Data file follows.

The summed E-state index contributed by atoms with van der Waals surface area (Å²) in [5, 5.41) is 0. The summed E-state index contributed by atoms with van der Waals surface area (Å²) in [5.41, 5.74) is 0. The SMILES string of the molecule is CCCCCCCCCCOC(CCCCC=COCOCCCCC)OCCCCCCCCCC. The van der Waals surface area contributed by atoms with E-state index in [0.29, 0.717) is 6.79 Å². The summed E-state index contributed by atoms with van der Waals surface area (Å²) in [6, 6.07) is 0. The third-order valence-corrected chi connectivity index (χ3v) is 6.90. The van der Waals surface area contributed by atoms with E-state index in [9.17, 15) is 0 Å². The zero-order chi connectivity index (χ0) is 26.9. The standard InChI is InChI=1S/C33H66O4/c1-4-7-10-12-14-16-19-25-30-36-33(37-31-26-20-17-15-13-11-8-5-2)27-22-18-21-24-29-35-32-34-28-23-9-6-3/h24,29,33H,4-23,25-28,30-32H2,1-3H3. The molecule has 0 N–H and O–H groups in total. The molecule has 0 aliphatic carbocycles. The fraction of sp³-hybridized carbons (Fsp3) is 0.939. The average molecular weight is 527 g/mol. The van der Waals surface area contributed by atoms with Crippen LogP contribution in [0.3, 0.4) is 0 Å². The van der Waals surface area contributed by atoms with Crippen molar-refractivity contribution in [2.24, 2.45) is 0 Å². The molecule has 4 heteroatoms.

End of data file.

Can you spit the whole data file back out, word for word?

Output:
The summed E-state index contributed by atoms with van der Waals surface area (Å²) in [5, 5.41) is 0. The summed E-state index contributed by atoms with van der Waals surface area (Å²) in [5.41, 5.74) is 0. The SMILES string of the molecule is CCCCCCCCCCOC(CCCCC=COCOCCCCC)OCCCCCCCCCC. The van der Waals surface area contributed by atoms with E-state index in [0.29, 0.717) is 6.79 Å². The summed E-state index contributed by atoms with van der Waals surface area (Å²) in [6, 6.07) is 0. The third-order valence-corrected chi connectivity index (χ3v) is 6.90. The van der Waals surface area contributed by atoms with E-state index in [9.17, 15) is 0 Å². The zero-order chi connectivity index (χ0) is 26.9. The standard InChI is InChI=1S/C33H66O4/c1-4-7-10-12-14-16-19-25-30-36-33(37-31-26-20-17-15-13-11-8-5-2)27-22-18-21-24-29-35-32-34-28-23-9-6-3/h24,29,33H,4-23,25-28,30-32H2,1-3H3. The molecule has 0 N–H and O–H groups in total. The molecule has 0 aliphatic carbocycles. The fraction of sp³-hybridized carbons (Fsp3) is 0.939. The average molecular weight is 527 g/mol. The van der Waals surface area contributed by atoms with Crippen LogP contribution in [0.3, 0.4) is 0 Å². The van der Waals surface area contributed by atoms with Crippen molar-refractivity contribution in [2.24, 2.45) is 0 Å². The molecule has 4 heteroatoms.